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Ginnifer Goodwin draws on real-life mother in Why Women Kill

Each has a husband – Beth Ann’s Rob (Sam Jaeger), Simone’s Karl (Jack Davenport) and Taylor’s Eli (Reid Scott) – whose behaviour will become the catalyst for homicidal thought, though by no means will the husbands be the inevitable target. The show has other characters in the cross-hairs.

In some ways [in this series] I am playing Martha Cherry and I’m dying to meet her. His stories about his mother are so intuitive

Ginnifer Goodwin on Marc Cherry

“We are each navigating infidelity in our marriages in different ways, and we’re all defined by our eras, our boundaries and obstacles are all very era specific,” Goodwin says. “And we’re having so much fun, it should be criminal. I’m going to be devastated when we wrap things up.”

The biggest revelation, Goodwin says, is that the inner turmoil of the three women is not specific to the eras in which they live, even if the social mores which guide their behaviour are.

“Our emotional lives are consistent and our needs are not era-specific, it’s just our opportunities are limited by the times in which we’ve lived,” Goodwin says of the three characters. “And whether that is like a universal truth or not, I believe that.

“And I can imagine that the stakes were very different for someone like Beth Ann in the 1960s who was traumatised by something you learn about over the course of the series in the 1950s, so her growth is stunted,” she adds.

“You could even say she’s like the perfect 1950s housewife living in 1963 and she was raised to believe that her only role, her only opportunity, was to take care of a wealthy man and to hope that he always provided for her no matter what he may do to her. That is her survival mechanism.”

Murder Means Never Having to Say You're Sorry: Sam Jaeger as Rob; and Ginnifer Goodwin as Beth-Ann.

Murder Means Never Having to Say You’re Sorry: Sam Jaeger as Rob; and Ginnifer Goodwin as Beth-Ann.

What is revealing, Goodwin says, is the fact that Beth Ann’s modern counterparts choose to stay in their relationships, “given the fact that they have more opportunities and more outlets and more options for leaving these relationships,” she says. “And that’s something we really explore as the season goes on.”

Because of the show’s time-specific story strands, the three lead actresses do not cross paths on screen. “We’re ships passing in the night,” Goodwin says. “We’ll shoot the 1960s one day and they’ll shoot the 1980s the next day and so on. So it’s the dreamiest schedule, especially for a mother.” [Goodwin has two children with her husband, actor Josh Dallas.]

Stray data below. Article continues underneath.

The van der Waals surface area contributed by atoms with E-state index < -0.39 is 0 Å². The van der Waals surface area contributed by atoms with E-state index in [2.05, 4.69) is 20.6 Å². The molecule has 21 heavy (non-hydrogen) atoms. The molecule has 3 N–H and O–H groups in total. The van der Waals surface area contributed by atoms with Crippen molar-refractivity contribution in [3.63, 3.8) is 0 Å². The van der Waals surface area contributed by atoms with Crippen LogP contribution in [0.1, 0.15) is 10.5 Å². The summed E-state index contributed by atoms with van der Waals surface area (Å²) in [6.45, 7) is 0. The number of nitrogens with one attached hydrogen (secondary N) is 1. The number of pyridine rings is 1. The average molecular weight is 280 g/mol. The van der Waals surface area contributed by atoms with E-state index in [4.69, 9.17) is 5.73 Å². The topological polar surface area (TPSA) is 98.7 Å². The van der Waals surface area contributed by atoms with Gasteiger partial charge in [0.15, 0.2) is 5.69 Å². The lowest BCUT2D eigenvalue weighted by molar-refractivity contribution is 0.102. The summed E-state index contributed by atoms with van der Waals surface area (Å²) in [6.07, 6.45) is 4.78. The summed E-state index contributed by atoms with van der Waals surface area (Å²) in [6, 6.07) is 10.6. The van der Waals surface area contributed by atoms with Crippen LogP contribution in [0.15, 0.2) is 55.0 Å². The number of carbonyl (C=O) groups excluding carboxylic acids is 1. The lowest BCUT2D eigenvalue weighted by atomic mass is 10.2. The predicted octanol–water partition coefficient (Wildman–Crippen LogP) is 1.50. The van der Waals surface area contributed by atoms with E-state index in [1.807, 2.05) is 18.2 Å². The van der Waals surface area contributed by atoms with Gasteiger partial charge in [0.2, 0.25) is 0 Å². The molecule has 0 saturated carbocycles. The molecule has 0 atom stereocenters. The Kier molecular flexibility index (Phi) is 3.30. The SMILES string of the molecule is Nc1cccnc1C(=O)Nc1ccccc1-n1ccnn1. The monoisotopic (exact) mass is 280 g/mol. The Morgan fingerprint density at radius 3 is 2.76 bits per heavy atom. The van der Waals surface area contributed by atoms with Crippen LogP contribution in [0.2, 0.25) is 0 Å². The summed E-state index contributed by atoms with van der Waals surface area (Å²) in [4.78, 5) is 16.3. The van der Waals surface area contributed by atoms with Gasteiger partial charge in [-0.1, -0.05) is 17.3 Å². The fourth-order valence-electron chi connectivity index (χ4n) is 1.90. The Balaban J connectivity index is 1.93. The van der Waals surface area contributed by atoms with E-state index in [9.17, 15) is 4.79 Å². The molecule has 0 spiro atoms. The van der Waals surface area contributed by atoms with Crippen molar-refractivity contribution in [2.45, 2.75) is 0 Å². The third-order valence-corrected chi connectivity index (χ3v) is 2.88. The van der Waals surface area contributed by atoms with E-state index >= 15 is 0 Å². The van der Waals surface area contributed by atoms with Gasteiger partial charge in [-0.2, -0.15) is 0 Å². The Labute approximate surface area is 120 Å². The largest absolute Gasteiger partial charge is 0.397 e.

Occasionally, Goodwin adds, all three actresses will be filming exteriors at the house on the same day. “And that’s trippy because I have been exclusively living in this like heightened theatrical stylised world of the 1960s now for months, so it’s wild to see them switch out all the cars and here comes the ’80s, here comes 2019.”

Lucy Liu as vampy 80s socialite Simone in Why Women Kill.

Lucy Liu as vampy 80s socialite Simone in Why Women Kill.Credit:Ali Goldstein/CBS

Though there is one peculiar off-screen footnote: the crew report that the show’s cast spend their downtime in ways which, broadly, reflect the era in which their storylines are set. “Which I find so hilariously definitive,” Goodwin says, laughing.

That is, the 1960s cast “spend our downtime knitting, crocheting, doing crossword puzzles, reading plays. The 1980s cast are sitting on their cell phones and apparently the 2019 casts are always sitting on laptops.”


Goodwin says it was important not to portray Beth Ann as a victim.

“Beth Ann has no self worth, so I think that she probably uses being the victim a bit for comfort,” Goodwin says. “But there’s a place where we try not to let her drop anchor and be self-indulgent as far as that goes.

“Marc has done a very good job of keeping these characters, while everything around them is stylised and heightened theatrical, grayer and grayer and grayer and messier and messier and therefore more realistic and more relatable and timeless,” she adds.

“We aren’t so definable, we aren’t so black and white,” she says. “The irony being that we’ve all moved into these houses in the beginning in a way to redefine themselves because they’re leaving something behind, that you learn about later in the series.

“Moving into the new house is an opportunity for new self definition [but] it just doesn’t work.”


The twist in the tale is that at some point in the first season of 10 episodes, there will be a murder in the house, in each of the time periods.

On the murders themselves, Goodwin is tight-lipped, except to say: “We are going to mislead you about who gets killed, and why, and who does it.

“But once you get to the end, nothing is going to be tricky for the sake of being tricky. You will see at the end the breadcrumb trail that we left you from the pilot and everything will fall into place.

“I do think that by the end it will be sympathetic in many ways,” she adds. “And it’s not actually all about infidelity.”

Goodwin admits it’s hard keeping the story a secret. “I knew from the get-go everything that was going to happen, I’ve known all the secrets. And sometimes, to be honest, I’ve told other actors what their secrets are,” she says.

So far, she adds, Cherry has not found her out. But what if he does? “He hasn’t yet,” Goodwin replies, her smile fading, and all of the gentle sparkle draining from her expression. Her eyes narrow. “And I will know where he found out if he finds out.”

Why Women Kill is on 10 All Access from Friday.

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